WORK on the Ararat prison expansion is set to resume after the State Government reached an agreement with two banks under a new public-private partnership agreement.
The agreement to secure delivery of the $400 million project is with the Commonwealth Bank and Bendigo and Adelaide Bank.
Sub-contractors will paid what they are owed in coming weeks.
Premier Ted Baillieu announced this afternoon the prison was expected to be finished by the end of 2014.
It was originally set to be completed by December this year.
“We thank the subcontractors and the people of Ararat for their patience,'' he said.
See Monday's Mail-Times for more.
THE Ararat community and groups involved with the city's prison redevelopment continue to wait for a decision about the troubled project.
The State Government gave Aegis, the consortium behind the project, until Tuesday night to present a proposition.
But as of yesterday afternoon the government had not made any announcements about the project or whether it would go ahead.
The $350-million redevelopment went into limbo in May after the construction group responsible, St Hilliers Construction, went into voluntary administration.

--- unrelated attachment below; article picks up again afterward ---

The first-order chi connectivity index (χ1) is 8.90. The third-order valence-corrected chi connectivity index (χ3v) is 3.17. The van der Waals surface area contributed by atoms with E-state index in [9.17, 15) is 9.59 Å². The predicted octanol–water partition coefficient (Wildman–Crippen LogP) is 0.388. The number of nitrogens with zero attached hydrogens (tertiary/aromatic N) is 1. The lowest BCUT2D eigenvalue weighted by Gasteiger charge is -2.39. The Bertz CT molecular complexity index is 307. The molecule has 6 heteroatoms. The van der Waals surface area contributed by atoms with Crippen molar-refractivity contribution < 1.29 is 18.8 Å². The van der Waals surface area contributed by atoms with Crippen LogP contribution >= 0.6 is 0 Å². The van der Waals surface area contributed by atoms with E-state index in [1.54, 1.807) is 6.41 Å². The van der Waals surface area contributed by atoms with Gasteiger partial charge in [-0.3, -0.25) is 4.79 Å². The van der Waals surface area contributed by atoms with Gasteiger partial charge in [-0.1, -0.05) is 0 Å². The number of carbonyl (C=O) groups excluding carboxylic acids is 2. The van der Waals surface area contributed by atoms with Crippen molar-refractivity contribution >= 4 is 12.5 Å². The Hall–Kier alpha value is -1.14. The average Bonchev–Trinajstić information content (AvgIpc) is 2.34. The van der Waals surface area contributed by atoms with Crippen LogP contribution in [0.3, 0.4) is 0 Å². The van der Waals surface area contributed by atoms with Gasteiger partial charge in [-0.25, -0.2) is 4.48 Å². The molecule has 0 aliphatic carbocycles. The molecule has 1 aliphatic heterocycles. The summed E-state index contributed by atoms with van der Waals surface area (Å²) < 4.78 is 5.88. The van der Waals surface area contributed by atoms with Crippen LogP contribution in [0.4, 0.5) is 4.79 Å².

St Hilliers Ararat part of a consortium contracted to the project also went into liquidation, leaving several Wimmera contractors and sub-contractors unpaid and out of work.
The consortium was placed in administration in June.
In Wednesday's Mail-Times Ararat business leaders expressed their disappointment about the project and the effects it had on their businesses.
Ararat Rural City Council chief executive Andrew Evans said yesterday council had not been informed of any developments.
"We have heard absolutely nothing zip," he said. "It is a wait and see game."
Ararat Regional Business Association public relations officer Phil Clark said it was disappointing Premier Ted Baillieu had not visited Ararat to address the issue.
"There are a lot of jobs gone as a result of this and no one's heard from him," he said.
"We want some information as to when it is going to start again.
"There are a lot of businesses from Ararat and across the region who are owed a lot of money."
During a doorstop interview at Parliament House in Melbourne on Wednesday Mr Baillieu said the government was considering proposals but declined to elaborate.
"What I want to do is get this resolved and that's our focus, and it has required some pretty active involvement and that's continuing at the moment," he said.
"Our priority is to get this project complete, our priority is to get the sub-contractors paid and we believe that the parties to the original Aegis consortium have some obligations that they need to honour."
Yesterday morning, sub-contractors and union members protested outside Corrections Minister Andrew McIntosh's Melbourne office while another group of about 50 people rallied outside Nationals member Damian Drum's office in Bendigo.